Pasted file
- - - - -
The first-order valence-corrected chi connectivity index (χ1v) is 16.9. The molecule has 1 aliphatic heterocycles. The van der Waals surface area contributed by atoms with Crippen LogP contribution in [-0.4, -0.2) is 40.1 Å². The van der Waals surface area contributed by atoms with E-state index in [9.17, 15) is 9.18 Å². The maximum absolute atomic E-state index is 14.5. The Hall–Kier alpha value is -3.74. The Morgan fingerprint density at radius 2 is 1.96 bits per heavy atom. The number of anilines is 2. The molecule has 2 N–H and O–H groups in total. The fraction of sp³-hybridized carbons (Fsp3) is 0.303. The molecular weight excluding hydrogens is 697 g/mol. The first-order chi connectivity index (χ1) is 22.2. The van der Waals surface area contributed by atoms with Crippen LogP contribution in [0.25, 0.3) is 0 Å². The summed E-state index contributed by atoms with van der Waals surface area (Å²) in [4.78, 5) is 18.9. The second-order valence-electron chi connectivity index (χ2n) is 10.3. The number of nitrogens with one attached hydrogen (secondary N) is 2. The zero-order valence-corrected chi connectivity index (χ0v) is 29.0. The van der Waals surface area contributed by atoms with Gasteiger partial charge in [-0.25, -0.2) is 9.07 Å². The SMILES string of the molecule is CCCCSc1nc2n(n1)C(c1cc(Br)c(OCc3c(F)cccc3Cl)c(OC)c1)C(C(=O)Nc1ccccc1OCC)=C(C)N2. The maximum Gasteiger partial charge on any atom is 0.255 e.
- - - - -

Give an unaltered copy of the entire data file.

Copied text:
The first-order valence-corrected chi connectivity index (χ1v) is 16.9. The molecule has 1 aliphatic heterocycles. The van der Waals surface area contributed by atoms with Crippen LogP contribution in [-0.4, -0.2) is 40.1 Å². The van der Waals surface area contributed by atoms with E-state index in [9.17, 15) is 9.18 Å². The maximum absolute atomic E-state index is 14.5. The Hall–Kier alpha value is -3.74. The Morgan fingerprint density at radius 2 is 1.96 bits per heavy atom. The number of anilines is 2. The molecule has 2 N–H and O–H groups in total. The fraction of sp³-hybridized carbons (Fsp3) is 0.303. The molecular weight excluding hydrogens is 697 g/mol. The first-order chi connectivity index (χ1) is 22.2. The van der Waals surface area contributed by atoms with Crippen LogP contribution in [0.25, 0.3) is 0 Å². The summed E-state index contributed by atoms with van der Waals surface area (Å²) in [4.78, 5) is 18.9. The second-order valence-electron chi connectivity index (χ2n) is 10.3. The number of nitrogens with one attached hydrogen (secondary N) is 2. The zero-order valence-corrected chi connectivity index (χ0v) is 29.0. The van der Waals surface area contributed by atoms with Gasteiger partial charge in [-0.25, -0.2) is 9.07 Å². The SMILES string of the molecule is CCCCSc1nc2n(n1)C(c1cc(Br)c(OCc3c(F)cccc3Cl)c(OC)c1)C(C(=O)Nc1ccccc1OCC)=C(C)N2. The maximum Gasteiger partial charge on any atom is 0.255 e.